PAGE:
Introduction: Panelizing PCBs for Seeed Using Eagle Free / Light

Some PCB fab houses (like SeeedStudio, with their Fusion PCB service) will allow you to panelize smaller PCBs.  For example, if you have a 2.5cm x 5cm board, you could panelize two of them on to a single 5mm x 5mm PCB.  Or, put a 7cm x 7cm board and a bunch of 3cm x 3cm boards onto a 10cm x 10cm panel.  Seeed will allow up to 5 sub-boards on a panel.

The freeware and light versions of Cadsoft Eagle limit the design area of the PCB to 10cm x 8cm.  This is enough to do many projects, but when you want to try and panelize to fill a 10cm x 10 cm board, it won't work.  Plus, maintaining separate projects and updating them on the panel, and maintaining consistency of labels and reference designators can be a pain.

In this Instructable, I will show you an easy way to merge Gerber files generated from Eagle (or any other EDA tool) in a way that Seeed Studio will accept them for panelizing with their Fusion PCB service.  I will be using the SARduino644 v1.0 board shown below as an example.

Step 1: Design Board and Render Gerbers

This has been covered elsewhere.  Sparkfun has a set of particularly good tutorials.  Note that Seeed requests that you put your order number on the silkscreen layer somewhere, so you might want to consider placing your order before going through the render/check cycle.

When you're happy with your board, and it passes Seeed's design rules, use the Seeed CAM processor to generate the Gerbers for your PCB.  

When you're done, you should end up with the following files:
<board>.GTO - top silkscreen
<board>.GTS - top soldermask
<board>.GTL - top copper
<board>.GBO - bottom silkscreen
<board>.GBS - bottom soldermask
<board>.GBL - bottom copper
<board>.TXT - Excellon drill file.

Before you proceed, you should check the Gerbers carefully to make sure everything looks right *before* combining them into a panel, this will save time later if you find a problem.  I like to use the online gerber viewer provided by CircuitPeople.  You can make a zip of all the files and upload them in one go, and they will all be rendered to image files.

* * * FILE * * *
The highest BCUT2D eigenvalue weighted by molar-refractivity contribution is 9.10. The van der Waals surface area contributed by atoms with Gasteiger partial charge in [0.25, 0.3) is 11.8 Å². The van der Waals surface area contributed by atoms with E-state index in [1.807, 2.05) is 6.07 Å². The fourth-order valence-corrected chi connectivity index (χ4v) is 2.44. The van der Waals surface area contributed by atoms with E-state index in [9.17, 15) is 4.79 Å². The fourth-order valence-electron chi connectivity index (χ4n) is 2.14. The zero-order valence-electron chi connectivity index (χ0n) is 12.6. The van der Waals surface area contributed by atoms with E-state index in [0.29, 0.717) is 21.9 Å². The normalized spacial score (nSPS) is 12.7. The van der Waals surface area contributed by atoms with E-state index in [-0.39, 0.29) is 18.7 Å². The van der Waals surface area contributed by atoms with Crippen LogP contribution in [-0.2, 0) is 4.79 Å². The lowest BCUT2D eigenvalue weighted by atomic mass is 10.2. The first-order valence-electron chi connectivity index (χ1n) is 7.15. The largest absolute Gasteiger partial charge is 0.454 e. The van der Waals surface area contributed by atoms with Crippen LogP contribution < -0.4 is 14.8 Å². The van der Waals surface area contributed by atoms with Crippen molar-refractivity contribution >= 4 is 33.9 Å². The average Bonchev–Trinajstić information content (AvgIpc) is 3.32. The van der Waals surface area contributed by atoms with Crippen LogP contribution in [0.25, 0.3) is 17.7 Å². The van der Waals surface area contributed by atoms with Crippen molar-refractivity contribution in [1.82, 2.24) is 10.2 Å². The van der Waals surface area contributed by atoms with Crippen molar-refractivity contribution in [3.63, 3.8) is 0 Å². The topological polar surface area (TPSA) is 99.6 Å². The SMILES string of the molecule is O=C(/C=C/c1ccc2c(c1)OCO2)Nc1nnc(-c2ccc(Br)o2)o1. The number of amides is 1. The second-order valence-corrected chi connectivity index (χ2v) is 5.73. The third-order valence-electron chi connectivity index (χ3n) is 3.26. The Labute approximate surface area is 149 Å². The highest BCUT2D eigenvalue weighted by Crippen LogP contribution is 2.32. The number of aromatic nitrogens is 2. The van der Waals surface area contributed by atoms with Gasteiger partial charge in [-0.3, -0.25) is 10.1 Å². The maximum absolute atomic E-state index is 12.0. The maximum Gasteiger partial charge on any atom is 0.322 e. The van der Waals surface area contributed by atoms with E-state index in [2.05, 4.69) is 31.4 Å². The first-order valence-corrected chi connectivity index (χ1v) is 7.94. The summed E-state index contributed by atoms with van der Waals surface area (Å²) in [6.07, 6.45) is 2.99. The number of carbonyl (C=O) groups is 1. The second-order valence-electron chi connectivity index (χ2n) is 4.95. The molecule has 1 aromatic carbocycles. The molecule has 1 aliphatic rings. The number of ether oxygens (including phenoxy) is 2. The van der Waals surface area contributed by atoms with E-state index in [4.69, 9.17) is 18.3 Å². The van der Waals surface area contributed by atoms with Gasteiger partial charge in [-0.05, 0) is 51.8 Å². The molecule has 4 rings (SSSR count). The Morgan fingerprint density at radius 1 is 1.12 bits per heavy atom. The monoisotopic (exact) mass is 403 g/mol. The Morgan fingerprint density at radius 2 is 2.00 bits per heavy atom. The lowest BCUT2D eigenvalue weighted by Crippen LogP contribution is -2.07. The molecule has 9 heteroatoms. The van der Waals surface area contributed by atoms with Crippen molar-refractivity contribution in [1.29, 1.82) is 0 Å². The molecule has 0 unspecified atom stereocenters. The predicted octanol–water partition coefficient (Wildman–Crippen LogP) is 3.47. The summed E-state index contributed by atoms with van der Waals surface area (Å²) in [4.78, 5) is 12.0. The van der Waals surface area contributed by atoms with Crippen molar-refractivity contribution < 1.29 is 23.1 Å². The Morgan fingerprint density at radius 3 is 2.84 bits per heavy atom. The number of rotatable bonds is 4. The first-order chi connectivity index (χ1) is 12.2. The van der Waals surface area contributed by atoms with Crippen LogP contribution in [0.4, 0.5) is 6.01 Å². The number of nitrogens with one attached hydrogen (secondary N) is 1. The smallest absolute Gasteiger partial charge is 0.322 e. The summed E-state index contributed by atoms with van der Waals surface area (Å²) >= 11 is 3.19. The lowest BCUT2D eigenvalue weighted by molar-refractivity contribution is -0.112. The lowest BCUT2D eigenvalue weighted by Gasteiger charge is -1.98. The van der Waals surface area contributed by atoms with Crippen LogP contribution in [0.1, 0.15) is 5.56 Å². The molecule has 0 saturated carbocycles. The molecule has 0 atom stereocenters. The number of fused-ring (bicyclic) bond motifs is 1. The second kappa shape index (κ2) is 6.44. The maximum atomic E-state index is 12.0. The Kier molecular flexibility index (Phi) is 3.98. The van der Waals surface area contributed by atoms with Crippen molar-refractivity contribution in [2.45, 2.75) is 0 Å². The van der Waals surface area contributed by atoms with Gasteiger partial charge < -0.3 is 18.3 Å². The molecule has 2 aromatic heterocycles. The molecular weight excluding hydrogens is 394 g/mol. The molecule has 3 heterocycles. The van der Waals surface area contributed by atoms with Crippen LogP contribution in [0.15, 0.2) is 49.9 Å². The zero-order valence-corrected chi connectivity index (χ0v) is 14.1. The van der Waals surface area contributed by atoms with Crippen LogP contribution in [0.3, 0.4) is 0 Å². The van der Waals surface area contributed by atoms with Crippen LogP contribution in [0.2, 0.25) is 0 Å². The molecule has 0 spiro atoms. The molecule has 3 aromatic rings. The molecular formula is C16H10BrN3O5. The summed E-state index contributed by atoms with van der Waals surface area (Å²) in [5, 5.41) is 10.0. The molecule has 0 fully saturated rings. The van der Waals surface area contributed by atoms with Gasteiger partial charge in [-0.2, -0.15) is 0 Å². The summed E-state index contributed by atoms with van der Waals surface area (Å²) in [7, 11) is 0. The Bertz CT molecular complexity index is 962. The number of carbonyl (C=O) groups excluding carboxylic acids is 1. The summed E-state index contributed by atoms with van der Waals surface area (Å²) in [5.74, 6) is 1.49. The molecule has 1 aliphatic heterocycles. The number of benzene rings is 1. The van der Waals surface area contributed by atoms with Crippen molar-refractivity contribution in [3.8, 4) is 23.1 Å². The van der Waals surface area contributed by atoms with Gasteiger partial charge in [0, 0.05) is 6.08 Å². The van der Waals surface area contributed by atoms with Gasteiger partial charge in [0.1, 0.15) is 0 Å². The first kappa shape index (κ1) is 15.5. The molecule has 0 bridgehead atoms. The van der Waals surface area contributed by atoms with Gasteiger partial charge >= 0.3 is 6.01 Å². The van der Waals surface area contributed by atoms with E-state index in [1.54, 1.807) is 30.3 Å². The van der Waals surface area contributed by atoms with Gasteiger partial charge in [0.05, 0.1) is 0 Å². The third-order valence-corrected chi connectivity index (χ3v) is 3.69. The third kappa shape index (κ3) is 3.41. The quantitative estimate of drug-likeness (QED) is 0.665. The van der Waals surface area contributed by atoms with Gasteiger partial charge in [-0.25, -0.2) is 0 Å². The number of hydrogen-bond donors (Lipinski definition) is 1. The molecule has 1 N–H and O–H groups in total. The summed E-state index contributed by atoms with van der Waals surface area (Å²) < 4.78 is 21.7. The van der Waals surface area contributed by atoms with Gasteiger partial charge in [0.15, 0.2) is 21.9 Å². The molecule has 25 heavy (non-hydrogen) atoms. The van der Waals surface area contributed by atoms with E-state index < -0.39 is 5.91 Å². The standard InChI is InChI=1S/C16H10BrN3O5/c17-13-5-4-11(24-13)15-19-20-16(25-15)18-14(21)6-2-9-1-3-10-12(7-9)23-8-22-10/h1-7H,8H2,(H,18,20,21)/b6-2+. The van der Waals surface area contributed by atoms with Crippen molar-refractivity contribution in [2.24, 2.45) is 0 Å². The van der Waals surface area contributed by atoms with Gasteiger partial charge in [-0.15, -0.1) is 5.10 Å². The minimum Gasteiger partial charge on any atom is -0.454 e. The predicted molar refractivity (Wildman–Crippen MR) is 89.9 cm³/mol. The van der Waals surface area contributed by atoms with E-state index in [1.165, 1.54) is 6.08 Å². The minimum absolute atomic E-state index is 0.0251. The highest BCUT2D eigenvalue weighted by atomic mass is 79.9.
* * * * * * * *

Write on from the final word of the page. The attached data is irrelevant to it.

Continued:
Step 2: Install Gerbmerge and Patch for Seeed

Rugged Circuits has created an excellent program for merging gerber files, called, not unexpectedly, gerbmerge.  This program will merge gerber files onto a panel with a layout you can specify.

Go download the latest version (currently 1.8) and install it.

In order to accept panelized PCBs, Seeed requires an outline for the entire panel to be present on all layers, otherwise, they will offer to change your order for multiple, separate boards, which defeats the entire purpose.  Out of the box, v1.8 of gerbmerge does not support rendering the outline of the entire panel to all layers.  However, I have successfully patched it to include this support.  I have submitted this patch to the folks at Rugged Circuits, and they are considering including it in the next release.  Until then, you'll have to apply it manually.  But it isn't hard...

The latest patched version is in this gerberge-patched github repo.  To patch your installation, find the installed files (for example, look for a gerbmerge folder in C:\Python<version>\Lib\site-packages\ on Windows, or in /usr/lib/python<version>/site-packages on Linux).  Then apply these patches: to the and files.  

If you're worried about messing up your installation, feel free to make a backup copy of the gerbmerge folder before you proceed.  You might also consider setting up your merge configuration and layout first, and then adding the patch once you have it producing the output you want, so you have more confidence in the output.

Step 3: Define Your Panel Configuration

The panel configuration file defines the source gerber files for each PCB, and specifies the details of the merged gerber output.  Here is an explanation of some values you may want, from the SARduino644 panel configuration, which you can find in full here: